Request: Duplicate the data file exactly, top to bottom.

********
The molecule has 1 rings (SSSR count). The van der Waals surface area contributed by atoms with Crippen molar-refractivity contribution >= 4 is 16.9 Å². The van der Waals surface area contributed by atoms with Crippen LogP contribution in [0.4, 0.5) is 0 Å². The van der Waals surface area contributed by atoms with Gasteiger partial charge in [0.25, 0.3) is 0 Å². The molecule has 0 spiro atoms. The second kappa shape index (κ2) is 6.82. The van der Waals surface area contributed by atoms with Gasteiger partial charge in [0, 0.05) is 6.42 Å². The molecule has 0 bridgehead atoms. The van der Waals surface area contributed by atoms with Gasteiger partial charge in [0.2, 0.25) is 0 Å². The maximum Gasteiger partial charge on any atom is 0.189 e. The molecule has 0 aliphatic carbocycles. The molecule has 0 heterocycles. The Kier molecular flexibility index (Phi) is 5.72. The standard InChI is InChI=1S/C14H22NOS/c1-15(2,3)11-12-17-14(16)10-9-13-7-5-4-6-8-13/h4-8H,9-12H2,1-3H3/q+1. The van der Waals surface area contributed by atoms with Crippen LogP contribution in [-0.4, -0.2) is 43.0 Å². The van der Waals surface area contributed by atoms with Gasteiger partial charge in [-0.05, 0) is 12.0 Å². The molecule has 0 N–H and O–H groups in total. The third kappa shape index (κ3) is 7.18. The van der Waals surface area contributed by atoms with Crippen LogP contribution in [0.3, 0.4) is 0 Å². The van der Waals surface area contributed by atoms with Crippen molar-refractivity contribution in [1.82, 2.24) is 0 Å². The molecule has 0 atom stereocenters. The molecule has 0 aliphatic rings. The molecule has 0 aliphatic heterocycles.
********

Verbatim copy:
The molecule has 1 rings (SSSR count). The van der Waals surface area contributed by atoms with Crippen molar-refractivity contribution >= 4 is 16.9 Å². The van der Waals surface area contributed by atoms with Crippen LogP contribution in [0.4, 0.5) is 0 Å². The van der Waals surface area contributed by atoms with Gasteiger partial charge in [0.25, 0.3) is 0 Å². The molecule has 0 spiro atoms. The second kappa shape index (κ2) is 6.82. The van der Waals surface area contributed by atoms with Gasteiger partial charge in [0, 0.05) is 6.42 Å². The molecule has 0 bridgehead atoms. The van der Waals surface area contributed by atoms with Gasteiger partial charge in [0.2, 0.25) is 0 Å². The maximum Gasteiger partial charge on any atom is 0.189 e. The molecule has 0 aliphatic carbocycles. The molecule has 0 heterocycles. The Kier molecular flexibility index (Phi) is 5.72. The standard InChI is InChI=1S/C14H22NOS/c1-15(2,3)11-12-17-14(16)10-9-13-7-5-4-6-8-13/h4-8H,9-12H2,1-3H3/q+1. The van der Waals surface area contributed by atoms with Crippen LogP contribution in [-0.4, -0.2) is 43.0 Å². The van der Waals surface area contributed by atoms with Gasteiger partial charge in [-0.05, 0) is 12.0 Å². The molecule has 0 N–H and O–H groups in total. The third kappa shape index (κ3) is 7.18. The van der Waals surface area contributed by atoms with Crippen LogP contribution in [0.3, 0.4) is 0 Å². The van der Waals surface area contributed by atoms with Crippen molar-refractivity contribution in [1.82, 2.24) is 0 Å². The molecule has 0 atom stereocenters. The molecule has 0 aliphatic rings. The molecule has 0 aliphatic heterocycles.